We can choose to live small and stay where the tension is minimal, where our daily habits allow us to sleepwalk through life.

Or we might sign our allegiance to one dogmatic orthodoxy or another, drawing excitement, purpose, and hope from a crusade we believe in.

We also have the option of stepping through the veil of conflict and taking in a bigger picture, where the world (our world) is not such a simple place – for neutrality and dualism are both simplistic constructs. As our web of meaning is capable of supporting an appreciation for polarity and paradox, we can live with ever-greater fidelity to the way things really are.

 

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Myth and the Matrix of Meaning

Homo mythicus – I know it’s not a word, but perhaps it should be. Human beings are myth-makers.

We create meaning by telling stories. Personal anecdotes and nursery rhymes, factual reports and fairy tales, thin excuses and passionate confessions, epic histories and heroic adventures, religious creeds and scientific theories – these are just a few of the types of stories we tell. Identity itself (ego), that prize and protected treasure of contemporary individualism, is constructed out of countless storylines.

The meaning of life is what we make of it. Your personal myth is based on some very early stories your family told you, stories that carry assumptions about the way things are, where you belong, and what’s important in life. Such core beliefs are sown into the very fabric of your sense of self. You no longer question them – if you ever did – simply because they condition and qualify your grasp on reality at the subconscious level.

Matrix_1But our stories don’t simply arise spontaneously out of the creative imagination. It’s not like we got bored one day ten thousand years ago and decided to pass time spinning yarns by the campfire.

In other words, humans don’t tell stories because we have nothing else to do. Stories are how we orient ourselves in the world, and are what our worlds are made of. They carry the rhythms of our bodies and brains into the rhymes and reasons that make life meaningful.

In this blog post I want to offer up the idea that meaning itself is constructed upon a matrix of primary human concerns. If our stories are to mean something, they must take into account and work out an interpretation of life with respect to these primary concerns – and just these four.

Security. Human newborns are defenseless, vulnerable and dependent. One way that evolution accommodated our species was to get us delivered “prematurely” and prolong our development over the course of twenty years or so. During this time the operating system and local applications of our culture get downloaded into our brains. In varying degrees depending on our circumstances and early parenting, each of us emerges from childhood with a sense of security – that there is enough of what we need to live and grow.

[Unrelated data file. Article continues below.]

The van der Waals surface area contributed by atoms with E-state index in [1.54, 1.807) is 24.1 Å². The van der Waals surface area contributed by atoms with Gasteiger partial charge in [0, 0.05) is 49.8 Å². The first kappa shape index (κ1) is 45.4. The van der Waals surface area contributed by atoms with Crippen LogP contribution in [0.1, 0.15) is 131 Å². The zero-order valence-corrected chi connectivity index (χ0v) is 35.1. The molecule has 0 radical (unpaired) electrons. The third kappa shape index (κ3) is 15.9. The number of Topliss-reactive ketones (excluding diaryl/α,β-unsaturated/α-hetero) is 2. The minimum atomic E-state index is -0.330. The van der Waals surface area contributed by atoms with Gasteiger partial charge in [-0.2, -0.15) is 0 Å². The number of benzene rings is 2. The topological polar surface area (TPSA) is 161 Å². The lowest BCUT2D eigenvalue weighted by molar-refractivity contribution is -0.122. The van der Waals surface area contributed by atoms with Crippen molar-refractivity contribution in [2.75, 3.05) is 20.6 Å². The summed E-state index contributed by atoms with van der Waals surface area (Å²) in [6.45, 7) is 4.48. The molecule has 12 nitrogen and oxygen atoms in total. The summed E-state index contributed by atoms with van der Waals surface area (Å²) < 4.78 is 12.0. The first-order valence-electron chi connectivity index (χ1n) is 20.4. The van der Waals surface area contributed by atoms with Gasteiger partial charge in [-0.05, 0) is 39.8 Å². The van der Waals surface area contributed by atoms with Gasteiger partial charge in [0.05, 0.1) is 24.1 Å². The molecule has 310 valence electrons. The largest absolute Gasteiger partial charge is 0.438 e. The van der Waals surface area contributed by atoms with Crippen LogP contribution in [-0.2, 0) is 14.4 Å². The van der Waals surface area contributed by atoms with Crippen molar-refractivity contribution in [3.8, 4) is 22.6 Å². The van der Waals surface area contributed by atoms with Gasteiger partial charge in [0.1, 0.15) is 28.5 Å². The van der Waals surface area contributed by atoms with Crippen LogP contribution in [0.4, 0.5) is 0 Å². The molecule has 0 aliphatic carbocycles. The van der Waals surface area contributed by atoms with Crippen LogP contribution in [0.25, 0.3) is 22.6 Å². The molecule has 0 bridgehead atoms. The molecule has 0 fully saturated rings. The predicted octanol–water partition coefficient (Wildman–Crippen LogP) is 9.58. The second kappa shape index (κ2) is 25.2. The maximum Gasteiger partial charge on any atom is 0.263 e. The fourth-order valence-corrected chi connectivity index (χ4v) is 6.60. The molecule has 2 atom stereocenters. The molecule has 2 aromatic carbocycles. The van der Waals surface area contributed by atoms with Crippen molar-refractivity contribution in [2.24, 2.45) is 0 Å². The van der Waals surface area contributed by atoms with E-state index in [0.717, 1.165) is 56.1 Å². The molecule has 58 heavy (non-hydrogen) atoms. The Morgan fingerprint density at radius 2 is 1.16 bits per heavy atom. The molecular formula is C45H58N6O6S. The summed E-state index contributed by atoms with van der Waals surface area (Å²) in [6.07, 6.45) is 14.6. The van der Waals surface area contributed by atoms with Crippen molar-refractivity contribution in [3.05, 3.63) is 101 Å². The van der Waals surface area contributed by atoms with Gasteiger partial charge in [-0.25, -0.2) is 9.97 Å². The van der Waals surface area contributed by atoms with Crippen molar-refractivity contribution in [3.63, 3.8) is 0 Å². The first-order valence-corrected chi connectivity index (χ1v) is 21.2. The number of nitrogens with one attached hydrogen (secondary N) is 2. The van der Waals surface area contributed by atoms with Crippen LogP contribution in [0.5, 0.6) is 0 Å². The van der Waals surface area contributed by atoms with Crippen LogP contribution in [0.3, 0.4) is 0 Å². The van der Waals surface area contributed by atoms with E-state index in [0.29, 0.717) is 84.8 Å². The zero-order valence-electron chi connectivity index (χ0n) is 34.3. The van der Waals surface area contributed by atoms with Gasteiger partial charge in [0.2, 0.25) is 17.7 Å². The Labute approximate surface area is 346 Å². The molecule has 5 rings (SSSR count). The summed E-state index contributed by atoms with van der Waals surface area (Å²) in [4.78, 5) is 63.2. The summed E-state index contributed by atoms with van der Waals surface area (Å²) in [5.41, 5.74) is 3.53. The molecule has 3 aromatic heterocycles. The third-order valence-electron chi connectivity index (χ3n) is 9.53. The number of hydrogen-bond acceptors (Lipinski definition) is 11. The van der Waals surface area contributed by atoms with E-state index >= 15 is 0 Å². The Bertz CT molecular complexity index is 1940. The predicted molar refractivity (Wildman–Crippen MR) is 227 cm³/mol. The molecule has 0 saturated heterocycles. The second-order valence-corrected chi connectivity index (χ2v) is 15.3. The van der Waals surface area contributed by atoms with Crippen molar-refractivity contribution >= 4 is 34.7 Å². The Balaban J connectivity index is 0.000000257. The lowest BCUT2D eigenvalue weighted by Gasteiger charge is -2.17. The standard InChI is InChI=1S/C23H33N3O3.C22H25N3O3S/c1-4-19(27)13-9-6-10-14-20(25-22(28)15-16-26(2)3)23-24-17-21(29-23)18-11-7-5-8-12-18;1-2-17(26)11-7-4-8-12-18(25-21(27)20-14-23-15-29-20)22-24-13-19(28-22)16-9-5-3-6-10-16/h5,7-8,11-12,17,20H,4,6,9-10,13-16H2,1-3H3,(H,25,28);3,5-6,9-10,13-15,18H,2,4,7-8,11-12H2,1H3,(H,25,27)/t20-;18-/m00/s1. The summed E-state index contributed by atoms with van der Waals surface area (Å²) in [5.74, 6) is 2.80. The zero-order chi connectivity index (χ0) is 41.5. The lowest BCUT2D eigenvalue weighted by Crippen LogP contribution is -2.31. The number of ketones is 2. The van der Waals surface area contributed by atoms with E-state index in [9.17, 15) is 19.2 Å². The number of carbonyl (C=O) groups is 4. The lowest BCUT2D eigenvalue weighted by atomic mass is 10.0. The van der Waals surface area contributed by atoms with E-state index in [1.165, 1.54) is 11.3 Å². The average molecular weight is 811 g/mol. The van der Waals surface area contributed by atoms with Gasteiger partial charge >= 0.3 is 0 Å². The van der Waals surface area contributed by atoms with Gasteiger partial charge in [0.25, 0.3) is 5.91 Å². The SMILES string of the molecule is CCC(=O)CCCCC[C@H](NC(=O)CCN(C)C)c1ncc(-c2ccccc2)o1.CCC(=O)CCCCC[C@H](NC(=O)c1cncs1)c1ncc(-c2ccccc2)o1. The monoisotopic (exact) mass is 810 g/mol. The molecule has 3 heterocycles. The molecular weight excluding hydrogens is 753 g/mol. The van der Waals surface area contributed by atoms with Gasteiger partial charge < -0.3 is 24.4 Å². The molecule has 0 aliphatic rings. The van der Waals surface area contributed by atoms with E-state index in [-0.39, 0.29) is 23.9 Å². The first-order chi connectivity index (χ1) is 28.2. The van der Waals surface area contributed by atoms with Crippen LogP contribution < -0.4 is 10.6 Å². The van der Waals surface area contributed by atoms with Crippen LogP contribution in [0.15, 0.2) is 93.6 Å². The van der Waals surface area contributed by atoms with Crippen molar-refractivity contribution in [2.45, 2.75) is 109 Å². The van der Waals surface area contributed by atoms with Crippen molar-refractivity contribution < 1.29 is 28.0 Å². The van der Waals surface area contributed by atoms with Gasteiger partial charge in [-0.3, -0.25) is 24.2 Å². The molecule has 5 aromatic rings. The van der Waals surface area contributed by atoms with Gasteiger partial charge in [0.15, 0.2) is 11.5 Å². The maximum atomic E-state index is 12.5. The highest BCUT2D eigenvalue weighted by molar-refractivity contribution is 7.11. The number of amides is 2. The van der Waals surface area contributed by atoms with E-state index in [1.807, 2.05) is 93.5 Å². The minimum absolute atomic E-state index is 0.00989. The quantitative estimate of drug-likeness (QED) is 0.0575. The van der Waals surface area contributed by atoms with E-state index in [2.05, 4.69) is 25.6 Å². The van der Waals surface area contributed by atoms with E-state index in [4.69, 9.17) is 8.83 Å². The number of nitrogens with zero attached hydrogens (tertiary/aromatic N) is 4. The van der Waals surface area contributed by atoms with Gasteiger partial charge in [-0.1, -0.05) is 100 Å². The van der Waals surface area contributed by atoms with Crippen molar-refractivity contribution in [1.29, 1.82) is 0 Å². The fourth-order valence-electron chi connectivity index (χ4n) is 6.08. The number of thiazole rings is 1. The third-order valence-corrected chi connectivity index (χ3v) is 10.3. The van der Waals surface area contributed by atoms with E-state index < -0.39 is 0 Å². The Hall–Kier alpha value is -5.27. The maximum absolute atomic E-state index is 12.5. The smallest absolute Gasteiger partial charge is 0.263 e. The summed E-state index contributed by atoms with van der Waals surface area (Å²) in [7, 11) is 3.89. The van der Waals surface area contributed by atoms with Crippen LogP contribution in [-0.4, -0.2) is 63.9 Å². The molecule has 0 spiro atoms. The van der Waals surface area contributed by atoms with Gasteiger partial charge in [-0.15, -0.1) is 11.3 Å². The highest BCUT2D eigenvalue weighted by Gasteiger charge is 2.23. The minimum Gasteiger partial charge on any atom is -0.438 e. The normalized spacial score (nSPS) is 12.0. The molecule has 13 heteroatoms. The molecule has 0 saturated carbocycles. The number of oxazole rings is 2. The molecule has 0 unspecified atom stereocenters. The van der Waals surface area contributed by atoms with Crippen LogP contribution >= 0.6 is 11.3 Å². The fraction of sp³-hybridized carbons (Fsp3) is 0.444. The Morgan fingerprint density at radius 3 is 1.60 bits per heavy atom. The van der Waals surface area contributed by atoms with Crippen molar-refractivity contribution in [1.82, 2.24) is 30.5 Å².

Suffering. It’s also a fact of our existence that we don’t always get what we need to live and grow. Reality is not perfectly safe, and no security arrangement in life is permanent. This was the Buddha’s insight: Life is suffering. In the end you will lose your life, and you will lose much else along the way. Hanging on and gripping down only sets you up for anxiety, frustration and disappointment – in a word, for more suffering. The reality of suffering – chronic pain, sudden loss, heartbreak and loneliness – is something we cannot escape, though we do our best to medicate, minimize or distract ourselves from it.

Freedom. Another primary concern of humans is a function of our ability to take control (to a limited extent) of our bodies and the natural environment. The acquisition of skills and invention of various technologies has opened the scope of our freedom at an accelerating pace over the millenniums. Mastery at one level creates opportunities higher up – such is the calculus of human progress. Dependency at an early age gives way to autonomy as we grow up, taking more of life into our own control and putting more options at our disposal. A meaningful life is one you must choose – now more than ever before.

Fate. But there are limits, and every choice has its consequences. Whereas much about our world is made up and open to revision, the reality of life places constraints around our talents, strengths and possibilities. Genetic temperament deals us the cards and personal character plays them out, over time reducing the different combinations and alternate endings we might choose. And then there’s the fact that no one gets out of here alive. Probably much more than we know or can admit, the denial, avoidance and postponement of death drives much of what we do.